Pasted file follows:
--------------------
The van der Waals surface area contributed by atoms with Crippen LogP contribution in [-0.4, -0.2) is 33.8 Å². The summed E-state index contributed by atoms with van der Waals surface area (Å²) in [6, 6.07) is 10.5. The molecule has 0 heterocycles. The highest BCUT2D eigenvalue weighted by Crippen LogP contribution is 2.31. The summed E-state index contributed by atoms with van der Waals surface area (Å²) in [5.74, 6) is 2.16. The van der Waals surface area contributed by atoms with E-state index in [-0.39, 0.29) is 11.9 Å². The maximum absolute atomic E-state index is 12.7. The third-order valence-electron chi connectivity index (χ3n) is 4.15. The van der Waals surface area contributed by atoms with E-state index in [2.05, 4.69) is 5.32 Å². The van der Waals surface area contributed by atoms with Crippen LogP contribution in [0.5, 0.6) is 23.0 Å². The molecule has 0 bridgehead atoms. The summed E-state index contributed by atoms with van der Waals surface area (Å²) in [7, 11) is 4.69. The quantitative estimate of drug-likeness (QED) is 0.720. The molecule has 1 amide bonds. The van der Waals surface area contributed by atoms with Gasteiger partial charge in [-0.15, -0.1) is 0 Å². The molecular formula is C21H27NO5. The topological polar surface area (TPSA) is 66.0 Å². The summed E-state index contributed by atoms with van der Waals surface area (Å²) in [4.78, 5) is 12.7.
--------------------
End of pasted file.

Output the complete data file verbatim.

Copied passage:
The van der Waals surface area contributed by atoms with Crippen LogP contribution in [-0.4, -0.2) is 33.8 Å². The summed E-state index contributed by atoms with van der Waals surface area (Å²) in [6, 6.07) is 10.5. The molecule has 0 heterocycles. The highest BCUT2D eigenvalue weighted by Crippen LogP contribution is 2.31. The summed E-state index contributed by atoms with van der Waals surface area (Å²) in [5.74, 6) is 2.16. The van der Waals surface area contributed by atoms with E-state index in [-0.39, 0.29) is 11.9 Å². The maximum absolute atomic E-state index is 12.7. The third-order valence-electron chi connectivity index (χ3n) is 4.15. The van der Waals surface area contributed by atoms with E-state index in [2.05, 4.69) is 5.32 Å². The van der Waals surface area contributed by atoms with Crippen LogP contribution in [0.5, 0.6) is 23.0 Å². The molecule has 0 bridgehead atoms. The summed E-state index contributed by atoms with van der Waals surface area (Å²) in [7, 11) is 4.69. The quantitative estimate of drug-likeness (QED) is 0.720. The molecule has 1 amide bonds. The van der Waals surface area contributed by atoms with Gasteiger partial charge in [-0.15, -0.1) is 0 Å². The molecular formula is C21H27NO5. The topological polar surface area (TPSA) is 66.0 Å². The summed E-state index contributed by atoms with van der Waals surface area (Å²) in [4.78, 5) is 12.7.